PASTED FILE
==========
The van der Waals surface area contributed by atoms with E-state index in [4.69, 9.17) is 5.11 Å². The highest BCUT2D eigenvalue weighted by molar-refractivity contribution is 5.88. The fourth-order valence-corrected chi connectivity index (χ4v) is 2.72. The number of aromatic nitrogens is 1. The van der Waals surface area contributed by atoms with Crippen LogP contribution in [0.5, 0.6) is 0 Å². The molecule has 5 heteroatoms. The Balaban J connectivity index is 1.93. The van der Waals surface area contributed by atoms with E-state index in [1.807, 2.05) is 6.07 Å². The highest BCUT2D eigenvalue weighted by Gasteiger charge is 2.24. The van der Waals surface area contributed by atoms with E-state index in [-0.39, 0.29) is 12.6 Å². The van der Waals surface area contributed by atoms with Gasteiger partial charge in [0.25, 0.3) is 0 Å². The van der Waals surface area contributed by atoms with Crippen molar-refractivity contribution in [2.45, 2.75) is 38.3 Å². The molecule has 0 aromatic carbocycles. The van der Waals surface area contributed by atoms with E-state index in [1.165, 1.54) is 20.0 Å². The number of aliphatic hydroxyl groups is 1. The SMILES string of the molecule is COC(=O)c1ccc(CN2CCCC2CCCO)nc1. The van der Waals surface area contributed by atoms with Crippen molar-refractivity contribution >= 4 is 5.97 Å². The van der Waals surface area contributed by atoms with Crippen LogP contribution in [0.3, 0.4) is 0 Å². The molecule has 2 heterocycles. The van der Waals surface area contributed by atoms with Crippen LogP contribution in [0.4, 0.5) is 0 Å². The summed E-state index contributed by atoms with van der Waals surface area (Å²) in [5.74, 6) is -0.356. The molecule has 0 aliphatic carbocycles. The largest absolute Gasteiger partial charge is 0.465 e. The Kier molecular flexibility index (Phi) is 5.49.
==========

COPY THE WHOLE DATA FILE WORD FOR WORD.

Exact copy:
The van der Waals surface area contributed by atoms with E-state index in [4.69, 9.17) is 5.11 Å². The highest BCUT2D eigenvalue weighted by molar-refractivity contribution is 5.88. The fourth-order valence-corrected chi connectivity index (χ4v) is 2.72. The number of aromatic nitrogens is 1. The van der Waals surface area contributed by atoms with Crippen LogP contribution in [0.5, 0.6) is 0 Å². The molecule has 5 heteroatoms. The Balaban J connectivity index is 1.93. The van der Waals surface area contributed by atoms with E-state index in [1.807, 2.05) is 6.07 Å². The highest BCUT2D eigenvalue weighted by Gasteiger charge is 2.24. The van der Waals surface area contributed by atoms with E-state index in [-0.39, 0.29) is 12.6 Å². The van der Waals surface area contributed by atoms with Gasteiger partial charge in [0.25, 0.3) is 0 Å². The van der Waals surface area contributed by atoms with Crippen molar-refractivity contribution in [2.45, 2.75) is 38.3 Å². The molecule has 0 aromatic carbocycles. The van der Waals surface area contributed by atoms with E-state index in [1.165, 1.54) is 20.0 Å². The number of aliphatic hydroxyl groups is 1. The SMILES string of the molecule is COC(=O)c1ccc(CN2CCCC2CCCO)nc1. The van der Waals surface area contributed by atoms with Crippen molar-refractivity contribution >= 4 is 5.97 Å². The van der Waals surface area contributed by atoms with Crippen LogP contribution in [0.3, 0.4) is 0 Å². The molecule has 2 heterocycles. The van der Waals surface area contributed by atoms with Crippen LogP contribution in [0.4, 0.5) is 0 Å². The summed E-state index contributed by atoms with van der Waals surface area (Å²) in [5.74, 6) is -0.356. The molecule has 0 aliphatic carbocycles. The largest absolute Gasteiger partial charge is 0.465 e. The Kier molecular flexibility index (Phi) is 5.49.